Review of ‘The Garden of Two’

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In 1916, the world was in turmoil. Europe was embroiled in the first global conflict, and technology was changing the world that people knew.

In New York, two young people – Lillie Whitman, a child of privilege, and Charlie Murphy, a boy from a working class Irish-American background, grew up in New York, but inhabited two different worlds. Then, when Lillie’s father, president of Whitman Construction, hires Charlie to help him care for his ill and widowed mother, the two finally come face to face.

Despite the differences in background, two young people fall in love, and their lives become as intertwined as the two fire thorn bushes Lillie’s father has planted in his garden to honor his own dead wife, whom he dearly loved. Their love, though, is tested to the limit when Charlie decides that he has to follow his friends and go off to Europe to the war.

The Garden of Two, by Vicki-Ann Bush, is a romance, but not of the bodice-ripping, heaving bosom type. It delves deeply into the hearts and souls of its characters with the backdrop of the horrors of one of the most vicious wars of the modern age – a war of mud, trenches, and poison gas. In doing so, it shows the many faces of humanity and teaches the lesson that might seem trite, but in Bush’s hands is profound – love does, in the end, conquer all.

The author provided me the manuscript of this novel for review, and while I’m not usually a romance reader, I found myself immersed in Lillie and Charlie’s world; unable to stop reading until the end – and, I promise you, it’s an ending that will leave you breathless and in tears.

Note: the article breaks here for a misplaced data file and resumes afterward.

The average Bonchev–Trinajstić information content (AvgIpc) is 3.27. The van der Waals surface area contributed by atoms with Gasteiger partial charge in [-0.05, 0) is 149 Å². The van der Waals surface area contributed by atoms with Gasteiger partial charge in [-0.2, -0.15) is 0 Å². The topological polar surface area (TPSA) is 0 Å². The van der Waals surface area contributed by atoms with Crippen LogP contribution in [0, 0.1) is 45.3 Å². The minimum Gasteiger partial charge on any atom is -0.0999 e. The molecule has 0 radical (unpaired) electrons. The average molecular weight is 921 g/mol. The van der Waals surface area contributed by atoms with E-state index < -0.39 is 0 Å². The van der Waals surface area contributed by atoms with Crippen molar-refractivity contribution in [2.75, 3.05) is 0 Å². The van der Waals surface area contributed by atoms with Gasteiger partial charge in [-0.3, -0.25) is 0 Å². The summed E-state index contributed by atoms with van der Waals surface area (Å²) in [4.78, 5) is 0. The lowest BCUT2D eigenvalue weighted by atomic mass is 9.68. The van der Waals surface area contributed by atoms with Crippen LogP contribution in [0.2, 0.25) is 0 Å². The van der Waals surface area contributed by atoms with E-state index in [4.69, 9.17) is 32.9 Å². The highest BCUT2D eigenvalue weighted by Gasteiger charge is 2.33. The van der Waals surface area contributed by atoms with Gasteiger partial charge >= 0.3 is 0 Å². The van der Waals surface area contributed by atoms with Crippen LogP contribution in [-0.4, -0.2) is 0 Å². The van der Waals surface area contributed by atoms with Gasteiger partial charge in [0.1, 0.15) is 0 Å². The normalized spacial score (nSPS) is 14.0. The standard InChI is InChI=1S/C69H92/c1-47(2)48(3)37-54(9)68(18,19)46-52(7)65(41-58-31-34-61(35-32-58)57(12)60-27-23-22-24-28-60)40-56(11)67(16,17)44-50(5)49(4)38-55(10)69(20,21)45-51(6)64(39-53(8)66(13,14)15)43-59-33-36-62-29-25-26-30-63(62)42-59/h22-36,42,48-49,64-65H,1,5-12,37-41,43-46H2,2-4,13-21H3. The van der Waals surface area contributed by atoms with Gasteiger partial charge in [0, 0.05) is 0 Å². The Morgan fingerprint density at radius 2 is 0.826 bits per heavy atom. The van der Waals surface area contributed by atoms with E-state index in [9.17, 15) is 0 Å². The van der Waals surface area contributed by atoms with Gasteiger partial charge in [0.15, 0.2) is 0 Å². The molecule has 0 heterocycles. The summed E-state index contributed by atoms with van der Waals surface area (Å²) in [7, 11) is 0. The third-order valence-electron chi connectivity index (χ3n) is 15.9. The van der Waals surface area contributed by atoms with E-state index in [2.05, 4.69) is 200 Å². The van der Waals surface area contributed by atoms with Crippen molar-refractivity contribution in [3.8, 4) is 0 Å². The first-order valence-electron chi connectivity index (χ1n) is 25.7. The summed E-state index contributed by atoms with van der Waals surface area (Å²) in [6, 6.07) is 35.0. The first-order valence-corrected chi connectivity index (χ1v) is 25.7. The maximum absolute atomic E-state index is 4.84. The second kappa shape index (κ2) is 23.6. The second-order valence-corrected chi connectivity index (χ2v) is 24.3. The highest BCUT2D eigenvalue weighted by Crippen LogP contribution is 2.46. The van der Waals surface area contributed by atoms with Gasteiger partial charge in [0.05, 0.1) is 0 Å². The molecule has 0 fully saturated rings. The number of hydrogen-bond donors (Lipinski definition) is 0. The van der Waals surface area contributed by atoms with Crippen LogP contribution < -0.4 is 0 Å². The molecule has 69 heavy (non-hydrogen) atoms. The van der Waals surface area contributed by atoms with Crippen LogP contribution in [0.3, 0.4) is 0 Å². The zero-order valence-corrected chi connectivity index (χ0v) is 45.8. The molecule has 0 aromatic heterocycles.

Review: “Love You More Than You Know” edited by Janie Reinart and Mary Anne Mayer

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Love You More Than You Know: Mothers’ Stories About Sending Their Sons and Daughters to War, edited by Janie Reinart and Mary Anne Mayer, is a collection of true stories that bear witness to the angst borne by mothers awaiting the safe return of their children from war. This book grew out of the two authors’ personal experiences when they began writing their stories and speaking at meetings with other mothers undergoing similar experiences, as a way to help them make sense of their emotions and fears.

This is not a book by professional authors; these stories are written by mothers who have sons or daughters who have put on their country’s uniform and taken an oath to willingly go into harm’s way for that country. Despite not being professionals, however, they are stories that could only have been written by the mothers themselves; they will touch you in ways that smooth prose written by a professional writer never could. They are stories of loss, grief, hope, and love; written from the heart.

This is a five-star book that is ‘must’ reading for anyone who wants to understand the true depth of a mother’s love. It will also help renew the reader’s faith in our culture, society, and nation. While the mainstream news media bombards us with stories of cynicism and selfishness, here you will see that we still have people among us who understand the meaning of service and sacrifice.